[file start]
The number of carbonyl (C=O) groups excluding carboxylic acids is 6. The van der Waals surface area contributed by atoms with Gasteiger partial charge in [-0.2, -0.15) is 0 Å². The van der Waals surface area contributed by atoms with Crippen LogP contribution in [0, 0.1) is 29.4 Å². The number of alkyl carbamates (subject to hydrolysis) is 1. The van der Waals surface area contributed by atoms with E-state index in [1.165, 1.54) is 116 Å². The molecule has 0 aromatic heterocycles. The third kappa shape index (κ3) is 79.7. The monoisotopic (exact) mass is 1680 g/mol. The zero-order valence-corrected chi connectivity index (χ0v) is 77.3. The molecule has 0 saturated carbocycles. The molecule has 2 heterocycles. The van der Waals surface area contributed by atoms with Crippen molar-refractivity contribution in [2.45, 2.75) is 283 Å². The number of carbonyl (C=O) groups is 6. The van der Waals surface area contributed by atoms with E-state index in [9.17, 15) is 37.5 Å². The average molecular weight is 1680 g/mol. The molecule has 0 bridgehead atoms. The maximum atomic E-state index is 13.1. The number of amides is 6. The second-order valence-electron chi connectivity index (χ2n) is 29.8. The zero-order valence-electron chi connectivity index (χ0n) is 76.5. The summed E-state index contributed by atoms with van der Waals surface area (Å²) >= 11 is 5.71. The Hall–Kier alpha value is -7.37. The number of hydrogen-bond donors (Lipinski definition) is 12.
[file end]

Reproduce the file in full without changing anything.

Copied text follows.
The number of carbonyl (C=O) groups excluding carboxylic acids is 6. The van der Waals surface area contributed by atoms with Gasteiger partial charge in [-0.2, -0.15) is 0 Å². The van der Waals surface area contributed by atoms with Crippen LogP contribution in [0, 0.1) is 29.4 Å². The number of alkyl carbamates (subject to hydrolysis) is 1. The van der Waals surface area contributed by atoms with E-state index in [1.165, 1.54) is 116 Å². The molecule has 0 aromatic heterocycles. The third kappa shape index (κ3) is 79.7. The monoisotopic (exact) mass is 1680 g/mol. The zero-order valence-corrected chi connectivity index (χ0v) is 77.3. The molecule has 0 saturated carbocycles. The molecule has 2 heterocycles. The van der Waals surface area contributed by atoms with Crippen molar-refractivity contribution in [2.45, 2.75) is 283 Å². The number of carbonyl (C=O) groups is 6. The van der Waals surface area contributed by atoms with E-state index in [9.17, 15) is 37.5 Å². The average molecular weight is 1680 g/mol. The molecule has 0 bridgehead atoms. The maximum atomic E-state index is 13.1. The number of amides is 6. The second-order valence-electron chi connectivity index (χ2n) is 29.8. The zero-order valence-electron chi connectivity index (χ0n) is 76.5. The summed E-state index contributed by atoms with van der Waals surface area (Å²) >= 11 is 5.71. The Hall–Kier alpha value is -7.37. The number of hydrogen-bond donors (Lipinski definition) is 12.